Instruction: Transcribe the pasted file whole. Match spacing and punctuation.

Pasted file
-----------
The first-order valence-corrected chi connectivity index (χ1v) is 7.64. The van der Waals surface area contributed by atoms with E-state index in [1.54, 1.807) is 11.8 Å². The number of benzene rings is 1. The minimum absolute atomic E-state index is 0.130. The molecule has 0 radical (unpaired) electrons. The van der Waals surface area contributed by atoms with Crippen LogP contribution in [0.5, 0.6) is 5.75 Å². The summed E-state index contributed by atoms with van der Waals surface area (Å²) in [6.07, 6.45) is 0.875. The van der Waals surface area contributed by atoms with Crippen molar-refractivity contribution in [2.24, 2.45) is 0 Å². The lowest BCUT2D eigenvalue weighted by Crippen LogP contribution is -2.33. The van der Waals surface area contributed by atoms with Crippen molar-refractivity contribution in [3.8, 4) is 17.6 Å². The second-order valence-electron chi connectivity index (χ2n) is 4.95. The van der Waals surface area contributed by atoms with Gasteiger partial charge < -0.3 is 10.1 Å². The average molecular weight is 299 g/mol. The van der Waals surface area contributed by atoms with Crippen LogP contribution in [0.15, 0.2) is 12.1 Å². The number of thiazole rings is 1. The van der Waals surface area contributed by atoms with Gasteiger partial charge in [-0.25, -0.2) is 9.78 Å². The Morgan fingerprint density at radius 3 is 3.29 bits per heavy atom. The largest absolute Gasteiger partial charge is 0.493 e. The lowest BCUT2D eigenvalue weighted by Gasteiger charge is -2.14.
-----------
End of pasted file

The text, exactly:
The first-order valence-corrected chi connectivity index (χ1v) is 7.64. The van der Waals surface area contributed by atoms with E-state index in [1.54, 1.807) is 11.8 Å². The number of benzene rings is 1. The minimum absolute atomic E-state index is 0.130. The molecule has 0 radical (unpaired) electrons. The van der Waals surface area contributed by atoms with Crippen LogP contribution in [0.5, 0.6) is 5.75 Å². The summed E-state index contributed by atoms with van der Waals surface area (Å²) in [6.07, 6.45) is 0.875. The van der Waals surface area contributed by atoms with Crippen molar-refractivity contribution in [2.24, 2.45) is 0 Å². The lowest BCUT2D eigenvalue weighted by Crippen LogP contribution is -2.33. The van der Waals surface area contributed by atoms with Crippen molar-refractivity contribution in [3.8, 4) is 17.6 Å². The second-order valence-electron chi connectivity index (χ2n) is 4.95. The van der Waals surface area contributed by atoms with Gasteiger partial charge < -0.3 is 10.1 Å². The average molecular weight is 299 g/mol. The van der Waals surface area contributed by atoms with Crippen LogP contribution in [0.15, 0.2) is 12.1 Å². The number of thiazole rings is 1. The van der Waals surface area contributed by atoms with Gasteiger partial charge in [-0.25, -0.2) is 9.78 Å². The Morgan fingerprint density at radius 3 is 3.29 bits per heavy atom. The largest absolute Gasteiger partial charge is 0.493 e. The lowest BCUT2D eigenvalue weighted by Gasteiger charge is -2.14.